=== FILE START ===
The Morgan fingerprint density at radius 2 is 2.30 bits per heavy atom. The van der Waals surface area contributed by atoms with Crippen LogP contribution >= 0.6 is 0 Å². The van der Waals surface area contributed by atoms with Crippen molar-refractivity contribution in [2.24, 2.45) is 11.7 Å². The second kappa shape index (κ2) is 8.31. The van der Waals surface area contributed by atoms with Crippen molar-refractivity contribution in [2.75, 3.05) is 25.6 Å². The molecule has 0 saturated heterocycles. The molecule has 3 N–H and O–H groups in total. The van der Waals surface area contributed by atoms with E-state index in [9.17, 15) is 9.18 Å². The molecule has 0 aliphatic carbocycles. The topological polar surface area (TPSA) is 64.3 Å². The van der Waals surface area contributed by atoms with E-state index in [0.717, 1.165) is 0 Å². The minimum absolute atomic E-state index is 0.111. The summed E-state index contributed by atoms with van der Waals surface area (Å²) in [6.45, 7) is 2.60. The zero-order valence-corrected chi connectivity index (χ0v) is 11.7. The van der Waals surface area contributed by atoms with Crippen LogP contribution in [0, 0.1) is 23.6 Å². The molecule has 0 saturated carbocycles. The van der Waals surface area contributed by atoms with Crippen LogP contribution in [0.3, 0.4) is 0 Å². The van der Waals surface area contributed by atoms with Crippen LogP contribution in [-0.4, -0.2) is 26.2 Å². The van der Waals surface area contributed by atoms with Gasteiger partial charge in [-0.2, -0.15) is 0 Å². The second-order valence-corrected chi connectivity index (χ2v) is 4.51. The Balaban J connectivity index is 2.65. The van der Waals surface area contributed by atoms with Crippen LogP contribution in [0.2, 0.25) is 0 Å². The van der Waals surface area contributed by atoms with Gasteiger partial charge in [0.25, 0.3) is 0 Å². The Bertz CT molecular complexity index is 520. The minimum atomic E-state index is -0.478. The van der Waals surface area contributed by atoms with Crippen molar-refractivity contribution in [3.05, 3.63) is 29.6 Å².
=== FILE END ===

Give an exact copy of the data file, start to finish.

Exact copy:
The Morgan fingerprint density at radius 2 is 2.30 bits per heavy atom. The van der Waals surface area contributed by atoms with Crippen LogP contribution >= 0.6 is 0 Å². The van der Waals surface area contributed by atoms with Crippen molar-refractivity contribution in [2.24, 2.45) is 11.7 Å². The second kappa shape index (κ2) is 8.31. The van der Waals surface area contributed by atoms with Crippen molar-refractivity contribution in [2.75, 3.05) is 25.6 Å². The molecule has 0 saturated heterocycles. The molecule has 3 N–H and O–H groups in total. The van der Waals surface area contributed by atoms with E-state index in [9.17, 15) is 9.18 Å². The molecule has 0 aliphatic carbocycles. The topological polar surface area (TPSA) is 64.3 Å². The van der Waals surface area contributed by atoms with E-state index in [0.717, 1.165) is 0 Å². The minimum absolute atomic E-state index is 0.111. The summed E-state index contributed by atoms with van der Waals surface area (Å²) in [6.45, 7) is 2.60. The zero-order valence-corrected chi connectivity index (χ0v) is 11.7. The van der Waals surface area contributed by atoms with Crippen LogP contribution in [0, 0.1) is 23.6 Å². The molecule has 0 saturated carbocycles. The van der Waals surface area contributed by atoms with Crippen LogP contribution in [0.3, 0.4) is 0 Å². The van der Waals surface area contributed by atoms with Crippen LogP contribution in [-0.4, -0.2) is 26.2 Å². The van der Waals surface area contributed by atoms with Gasteiger partial charge in [-0.2, -0.15) is 0 Å². The second-order valence-corrected chi connectivity index (χ2v) is 4.51. The Balaban J connectivity index is 2.65. The van der Waals surface area contributed by atoms with Crippen LogP contribution in [0.2, 0.25) is 0 Å². The van der Waals surface area contributed by atoms with Gasteiger partial charge in [0.25, 0.3) is 0 Å². The Bertz CT molecular complexity index is 520. The minimum atomic E-state index is -0.478. The van der Waals surface area contributed by atoms with Crippen molar-refractivity contribution in [3.05, 3.63) is 29.6 Å².